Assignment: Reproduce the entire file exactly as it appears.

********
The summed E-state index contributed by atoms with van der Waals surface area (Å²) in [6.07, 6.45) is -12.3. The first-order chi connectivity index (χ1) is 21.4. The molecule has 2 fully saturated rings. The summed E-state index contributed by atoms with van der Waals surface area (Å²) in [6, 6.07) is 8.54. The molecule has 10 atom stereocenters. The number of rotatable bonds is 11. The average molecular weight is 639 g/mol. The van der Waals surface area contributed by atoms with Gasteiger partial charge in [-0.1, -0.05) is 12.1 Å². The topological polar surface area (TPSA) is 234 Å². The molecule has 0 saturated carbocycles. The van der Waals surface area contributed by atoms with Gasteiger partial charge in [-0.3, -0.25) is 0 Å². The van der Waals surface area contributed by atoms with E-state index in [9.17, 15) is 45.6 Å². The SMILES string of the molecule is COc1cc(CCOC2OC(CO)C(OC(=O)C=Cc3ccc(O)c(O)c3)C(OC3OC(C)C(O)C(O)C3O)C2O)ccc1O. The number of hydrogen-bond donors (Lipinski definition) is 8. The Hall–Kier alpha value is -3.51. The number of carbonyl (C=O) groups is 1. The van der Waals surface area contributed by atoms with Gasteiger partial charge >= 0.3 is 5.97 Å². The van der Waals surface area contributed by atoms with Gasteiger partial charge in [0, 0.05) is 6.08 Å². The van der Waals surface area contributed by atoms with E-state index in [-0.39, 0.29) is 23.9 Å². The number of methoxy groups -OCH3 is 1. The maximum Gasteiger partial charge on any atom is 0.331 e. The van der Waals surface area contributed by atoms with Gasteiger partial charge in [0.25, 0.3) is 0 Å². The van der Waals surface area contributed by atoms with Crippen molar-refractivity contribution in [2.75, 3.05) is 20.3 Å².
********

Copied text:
The summed E-state index contributed by atoms with van der Waals surface area (Å²) in [6.07, 6.45) is -12.3. The first-order chi connectivity index (χ1) is 21.4. The molecule has 2 fully saturated rings. The summed E-state index contributed by atoms with van der Waals surface area (Å²) in [6, 6.07) is 8.54. The molecule has 10 atom stereocenters. The number of rotatable bonds is 11. The average molecular weight is 639 g/mol. The van der Waals surface area contributed by atoms with Gasteiger partial charge in [-0.1, -0.05) is 12.1 Å². The topological polar surface area (TPSA) is 234 Å². The molecule has 0 saturated carbocycles. The van der Waals surface area contributed by atoms with Gasteiger partial charge in [-0.3, -0.25) is 0 Å². The van der Waals surface area contributed by atoms with E-state index in [9.17, 15) is 45.6 Å². The SMILES string of the molecule is COc1cc(CCOC2OC(CO)C(OC(=O)C=Cc3ccc(O)c(O)c3)C(OC3OC(C)C(O)C(O)C3O)C2O)ccc1O. The number of hydrogen-bond donors (Lipinski definition) is 8. The Hall–Kier alpha value is -3.51. The number of carbonyl (C=O) groups is 1. The van der Waals surface area contributed by atoms with Gasteiger partial charge >= 0.3 is 5.97 Å². The van der Waals surface area contributed by atoms with Gasteiger partial charge in [0, 0.05) is 6.08 Å². The van der Waals surface area contributed by atoms with E-state index in [-0.39, 0.29) is 23.9 Å². The number of methoxy groups -OCH3 is 1. The maximum Gasteiger partial charge on any atom is 0.331 e. The van der Waals surface area contributed by atoms with Gasteiger partial charge in [0.25, 0.3) is 0 Å². The van der Waals surface area contributed by atoms with Crippen molar-refractivity contribution in [2.75, 3.05) is 20.3 Å².